New rule may limit basic phone service in rural Colorado |

New rule may limit basic phone service in rural Colorado

Nelson Harvey
Post Independent Contributor
Glenwood Springs, CO Colorado

A draft state rule that would limit subsidies to providers of basic telephone service in rural areas is meeting opposition from some business groups and public officials in Garfield County.

The Garfield Board of County Commissioners (BOCC) and Club 20 are among the groups that have come out against the new rule. In its current form, it would limit the state’s ability to reimburse companies that provide landline, cellular or cable phone service in areas with higher-than-average costs, including many sparsely populated parts of the state.

“You take small communities, subdivisions such as Missouri Heights or Sunlight Mountain Resort, you just don’t have enough users to have a competitive market, and they get left out,” said Garfield County Commissioner Tom Jankovsky.

Before the Colorado Public Utilities Commission (CPUC) approved the rule last month, money from the State High Cost Fund could go to any company providing service in high cost areas.

Now, that money won’t be distributed in markets found to have “effective competition,” a condition signaled by the presence of more than one provider, the ability of any single provider to set prices, and other factors.

Bonnie Petersen, executive director of Club 20, a business and government policy group based in Grand Junction, said under the new rule, cell phone companies would be considered “providers” along with landline firms, even though cell service is spotty across much of the Western Slope.

“Many people in rural areas do not find that cell service is an adequate alternative,” she said. As a result, the state could wind up withholding money from areas underserved by basic phone service, because of the assumption that cell service works better than it actually does.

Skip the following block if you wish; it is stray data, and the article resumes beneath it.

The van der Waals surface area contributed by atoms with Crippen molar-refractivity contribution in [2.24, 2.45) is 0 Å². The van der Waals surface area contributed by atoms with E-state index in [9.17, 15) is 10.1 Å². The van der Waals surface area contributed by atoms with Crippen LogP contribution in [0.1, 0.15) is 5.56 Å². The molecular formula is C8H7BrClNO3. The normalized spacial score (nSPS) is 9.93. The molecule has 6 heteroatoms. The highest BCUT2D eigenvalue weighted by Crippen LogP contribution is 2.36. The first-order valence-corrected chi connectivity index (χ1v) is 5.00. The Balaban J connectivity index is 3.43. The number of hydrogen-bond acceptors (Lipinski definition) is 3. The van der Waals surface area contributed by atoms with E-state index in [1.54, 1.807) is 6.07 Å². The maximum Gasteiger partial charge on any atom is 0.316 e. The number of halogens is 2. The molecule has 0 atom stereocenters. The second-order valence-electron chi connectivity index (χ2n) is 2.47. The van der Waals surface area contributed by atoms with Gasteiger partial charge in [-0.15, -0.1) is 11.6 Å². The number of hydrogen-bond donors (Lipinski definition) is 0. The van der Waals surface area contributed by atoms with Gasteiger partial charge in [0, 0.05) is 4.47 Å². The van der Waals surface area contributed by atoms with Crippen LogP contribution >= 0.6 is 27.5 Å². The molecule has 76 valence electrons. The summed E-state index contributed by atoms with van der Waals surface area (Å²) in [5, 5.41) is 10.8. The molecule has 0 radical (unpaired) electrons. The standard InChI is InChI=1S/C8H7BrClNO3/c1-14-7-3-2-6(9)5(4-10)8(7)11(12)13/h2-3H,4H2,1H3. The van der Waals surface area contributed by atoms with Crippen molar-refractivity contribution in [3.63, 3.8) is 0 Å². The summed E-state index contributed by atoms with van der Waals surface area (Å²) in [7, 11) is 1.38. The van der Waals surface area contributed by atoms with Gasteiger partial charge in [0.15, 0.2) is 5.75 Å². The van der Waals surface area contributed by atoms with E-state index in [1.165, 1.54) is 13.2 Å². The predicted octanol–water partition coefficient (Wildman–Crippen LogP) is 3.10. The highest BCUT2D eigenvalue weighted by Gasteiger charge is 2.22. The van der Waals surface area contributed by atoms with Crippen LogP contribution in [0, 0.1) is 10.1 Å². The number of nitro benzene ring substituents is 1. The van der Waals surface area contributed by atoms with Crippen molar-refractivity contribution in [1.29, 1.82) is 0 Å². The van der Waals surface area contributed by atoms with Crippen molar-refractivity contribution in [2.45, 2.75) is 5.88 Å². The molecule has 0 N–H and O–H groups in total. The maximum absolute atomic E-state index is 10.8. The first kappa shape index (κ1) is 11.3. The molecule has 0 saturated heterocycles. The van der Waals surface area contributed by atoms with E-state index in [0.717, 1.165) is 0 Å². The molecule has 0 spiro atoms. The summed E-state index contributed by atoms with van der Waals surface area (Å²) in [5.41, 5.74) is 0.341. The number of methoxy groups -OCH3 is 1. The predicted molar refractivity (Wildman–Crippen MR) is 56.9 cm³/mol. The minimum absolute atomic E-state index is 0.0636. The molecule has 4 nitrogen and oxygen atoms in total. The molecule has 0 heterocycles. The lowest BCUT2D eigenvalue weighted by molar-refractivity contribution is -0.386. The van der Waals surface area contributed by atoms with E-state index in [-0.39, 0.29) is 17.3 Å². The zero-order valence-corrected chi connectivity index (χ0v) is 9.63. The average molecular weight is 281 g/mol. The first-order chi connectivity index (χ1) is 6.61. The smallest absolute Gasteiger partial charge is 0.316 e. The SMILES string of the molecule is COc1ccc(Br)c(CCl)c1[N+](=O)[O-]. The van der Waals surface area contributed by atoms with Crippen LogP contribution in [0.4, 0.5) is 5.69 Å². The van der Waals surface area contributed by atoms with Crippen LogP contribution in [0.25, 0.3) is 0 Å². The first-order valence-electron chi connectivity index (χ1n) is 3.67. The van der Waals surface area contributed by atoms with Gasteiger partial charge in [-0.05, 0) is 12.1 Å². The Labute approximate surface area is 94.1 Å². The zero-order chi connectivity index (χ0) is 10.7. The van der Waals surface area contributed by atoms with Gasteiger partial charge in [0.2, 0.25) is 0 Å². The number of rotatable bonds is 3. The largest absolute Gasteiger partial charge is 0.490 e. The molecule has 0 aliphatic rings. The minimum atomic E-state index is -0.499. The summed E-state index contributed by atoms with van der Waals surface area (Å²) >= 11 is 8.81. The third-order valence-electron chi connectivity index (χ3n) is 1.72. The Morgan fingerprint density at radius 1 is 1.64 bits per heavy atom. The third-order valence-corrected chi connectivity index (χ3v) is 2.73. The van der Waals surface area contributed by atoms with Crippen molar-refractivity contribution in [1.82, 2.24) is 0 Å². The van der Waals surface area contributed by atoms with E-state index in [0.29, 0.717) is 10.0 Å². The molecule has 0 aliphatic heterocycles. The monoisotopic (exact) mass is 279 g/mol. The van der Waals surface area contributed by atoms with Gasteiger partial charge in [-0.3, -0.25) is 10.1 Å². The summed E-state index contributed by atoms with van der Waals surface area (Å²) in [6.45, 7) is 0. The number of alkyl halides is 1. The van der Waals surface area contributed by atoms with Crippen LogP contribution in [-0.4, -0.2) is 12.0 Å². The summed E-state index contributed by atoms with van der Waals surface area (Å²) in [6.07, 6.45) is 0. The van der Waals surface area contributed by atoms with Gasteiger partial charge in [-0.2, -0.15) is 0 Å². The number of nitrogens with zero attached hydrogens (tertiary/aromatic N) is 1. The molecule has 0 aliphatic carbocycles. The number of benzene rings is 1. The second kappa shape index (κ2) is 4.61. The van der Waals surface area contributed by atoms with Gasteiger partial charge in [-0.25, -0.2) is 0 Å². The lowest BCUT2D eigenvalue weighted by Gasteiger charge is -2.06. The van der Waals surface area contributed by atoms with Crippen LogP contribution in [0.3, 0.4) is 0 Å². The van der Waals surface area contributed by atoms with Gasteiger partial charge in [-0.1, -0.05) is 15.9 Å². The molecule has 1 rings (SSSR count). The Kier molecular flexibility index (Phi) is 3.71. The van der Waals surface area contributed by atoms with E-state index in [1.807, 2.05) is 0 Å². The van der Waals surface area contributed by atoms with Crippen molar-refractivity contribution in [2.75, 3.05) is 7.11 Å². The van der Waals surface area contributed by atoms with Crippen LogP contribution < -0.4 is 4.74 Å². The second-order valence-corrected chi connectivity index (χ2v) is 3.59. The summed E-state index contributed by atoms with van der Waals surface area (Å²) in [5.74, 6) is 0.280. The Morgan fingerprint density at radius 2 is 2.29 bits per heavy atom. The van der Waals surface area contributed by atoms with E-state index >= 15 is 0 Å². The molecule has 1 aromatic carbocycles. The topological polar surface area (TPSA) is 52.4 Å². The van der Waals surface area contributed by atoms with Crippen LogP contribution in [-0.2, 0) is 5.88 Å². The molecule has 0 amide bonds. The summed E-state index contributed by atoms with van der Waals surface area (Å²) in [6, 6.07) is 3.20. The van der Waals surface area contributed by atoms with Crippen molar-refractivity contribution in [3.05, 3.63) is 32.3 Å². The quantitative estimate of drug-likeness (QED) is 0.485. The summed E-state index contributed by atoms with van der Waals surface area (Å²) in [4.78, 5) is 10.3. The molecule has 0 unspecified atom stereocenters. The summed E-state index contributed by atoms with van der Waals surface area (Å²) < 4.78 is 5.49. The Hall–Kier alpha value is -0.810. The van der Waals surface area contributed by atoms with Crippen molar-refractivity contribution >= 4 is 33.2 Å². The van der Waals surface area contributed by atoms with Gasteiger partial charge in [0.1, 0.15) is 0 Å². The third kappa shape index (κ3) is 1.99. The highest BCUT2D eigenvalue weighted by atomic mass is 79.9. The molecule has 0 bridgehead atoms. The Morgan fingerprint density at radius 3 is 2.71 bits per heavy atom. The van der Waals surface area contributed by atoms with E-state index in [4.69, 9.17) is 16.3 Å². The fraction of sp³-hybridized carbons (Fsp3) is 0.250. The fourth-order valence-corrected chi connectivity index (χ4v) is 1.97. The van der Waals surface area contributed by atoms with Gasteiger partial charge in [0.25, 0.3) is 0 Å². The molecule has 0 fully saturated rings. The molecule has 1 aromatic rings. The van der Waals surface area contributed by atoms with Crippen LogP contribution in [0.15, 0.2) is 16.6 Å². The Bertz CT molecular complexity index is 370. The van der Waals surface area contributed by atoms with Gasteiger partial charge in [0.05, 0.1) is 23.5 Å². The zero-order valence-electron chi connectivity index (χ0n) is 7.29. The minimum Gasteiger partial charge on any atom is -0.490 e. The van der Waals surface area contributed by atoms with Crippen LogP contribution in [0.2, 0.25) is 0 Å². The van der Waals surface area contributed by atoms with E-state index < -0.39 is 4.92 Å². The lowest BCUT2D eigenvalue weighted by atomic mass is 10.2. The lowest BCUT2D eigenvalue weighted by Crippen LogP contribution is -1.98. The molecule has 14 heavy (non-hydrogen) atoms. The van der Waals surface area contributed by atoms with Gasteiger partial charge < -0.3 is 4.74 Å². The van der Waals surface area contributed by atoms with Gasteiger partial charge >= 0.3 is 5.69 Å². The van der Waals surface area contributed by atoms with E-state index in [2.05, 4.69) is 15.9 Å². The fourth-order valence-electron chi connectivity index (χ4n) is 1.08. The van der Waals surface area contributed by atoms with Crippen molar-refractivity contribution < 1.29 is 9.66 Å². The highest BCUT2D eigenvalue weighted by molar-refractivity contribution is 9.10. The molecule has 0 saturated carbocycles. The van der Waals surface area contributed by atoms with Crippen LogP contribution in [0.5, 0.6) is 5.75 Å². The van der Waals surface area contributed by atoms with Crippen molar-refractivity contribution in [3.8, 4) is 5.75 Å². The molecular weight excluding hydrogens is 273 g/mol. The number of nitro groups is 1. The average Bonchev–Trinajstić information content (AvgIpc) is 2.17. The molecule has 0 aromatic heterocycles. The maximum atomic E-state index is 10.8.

And Petersen noted that the state’s definition of what constitutes “basic phone service” has not been updated in more than two decades.

She argued that the state should consider revising that definition to include broadband Internet service, a view seconded by Jankovsky.

“You can almost go back and say this is similar to when we were trying to get telephone and electrical service to all the rural communities, and now we’re trying to get broadband to them,” Jankovsky said.

Terry Bote, public information officer for the CPUC, said the board will soon start identifying areas of the state where “effective competition” exists, but it has no plans to expand the State High Cost Fund to cover broadband service.

That change, he said, would have to come from the state Legislature.

In the meantime, many areas of Garfield County remain underserved by cell phone and broadband coverage alike.

At the Garfield County Regional Airport in Rifle, a single slow and outdated Internet cable serves the airport, the County Road and Bridge Department and a Sheriff’s Department annex.

“It can take up to 30 seconds just to get online,” said Airport Manager Brian Condie, “and streaming videos is not allowed because it slows down the network.”

Yet there’s simply not enough development near the airport for the telecom company, CenturyLink, to cover the cost of upgrading to a faster line.

“We’re waiting for more development out here before we can upgrade,” said Condie. “Our three facilities would not even come close to covering the cost.”

CenturyLink, along with several other telecom companies, business groups and citizens, have asked the CPUC to overturn its new rule restricting the use of the State High Cost Fund.

Board spokesman Bote said the commission could decide whether to reconsider its decision by the end of this month.

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